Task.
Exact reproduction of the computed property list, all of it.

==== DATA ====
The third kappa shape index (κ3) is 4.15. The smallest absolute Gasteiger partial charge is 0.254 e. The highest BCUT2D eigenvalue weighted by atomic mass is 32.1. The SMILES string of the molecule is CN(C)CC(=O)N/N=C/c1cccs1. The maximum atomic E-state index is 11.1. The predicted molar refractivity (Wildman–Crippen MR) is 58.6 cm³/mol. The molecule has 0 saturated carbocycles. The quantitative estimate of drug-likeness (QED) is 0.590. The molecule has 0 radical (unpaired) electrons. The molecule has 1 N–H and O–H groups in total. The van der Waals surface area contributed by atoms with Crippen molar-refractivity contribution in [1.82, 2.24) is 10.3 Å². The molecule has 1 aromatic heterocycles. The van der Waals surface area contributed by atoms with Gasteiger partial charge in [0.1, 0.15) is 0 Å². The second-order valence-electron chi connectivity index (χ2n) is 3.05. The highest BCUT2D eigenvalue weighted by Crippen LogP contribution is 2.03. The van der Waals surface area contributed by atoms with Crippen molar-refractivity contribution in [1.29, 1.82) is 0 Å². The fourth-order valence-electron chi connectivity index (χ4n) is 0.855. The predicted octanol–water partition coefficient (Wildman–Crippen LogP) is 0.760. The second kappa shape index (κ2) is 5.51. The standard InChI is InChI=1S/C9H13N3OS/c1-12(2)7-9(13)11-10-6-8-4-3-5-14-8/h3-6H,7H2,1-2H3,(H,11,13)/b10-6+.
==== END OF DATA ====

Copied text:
The third kappa shape index (κ3) is 4.15. The smallest absolute Gasteiger partial charge is 0.254 e. The highest BCUT2D eigenvalue weighted by atomic mass is 32.1. The SMILES string of the molecule is CN(C)CC(=O)N/N=C/c1cccs1. The maximum atomic E-state index is 11.1. The predicted molar refractivity (Wildman–Crippen MR) is 58.6 cm³/mol. The molecule has 0 saturated carbocycles. The quantitative estimate of drug-likeness (QED) is 0.590. The molecule has 0 radical (unpaired) electrons. The molecule has 1 N–H and O–H groups in total. The van der Waals surface area contributed by atoms with Crippen molar-refractivity contribution in [1.82, 2.24) is 10.3 Å². The molecule has 1 aromatic heterocycles. The van der Waals surface area contributed by atoms with Gasteiger partial charge in [0.1, 0.15) is 0 Å². The second-order valence-electron chi connectivity index (χ2n) is 3.05. The highest BCUT2D eigenvalue weighted by Crippen LogP contribution is 2.03. The van der Waals surface area contributed by atoms with Crippen molar-refractivity contribution in [1.29, 1.82) is 0 Å². The fourth-order valence-electron chi connectivity index (χ4n) is 0.855. The predicted octanol–water partition coefficient (Wildman–Crippen LogP) is 0.760. The second kappa shape index (κ2) is 5.51. The standard InChI is InChI=1S/C9H13N3OS/c1-12(2)7-9(13)11-10-6-8-4-3-5-14-8/h3-6H,7H2,1-2H3,(H,11,13)/b10-6+.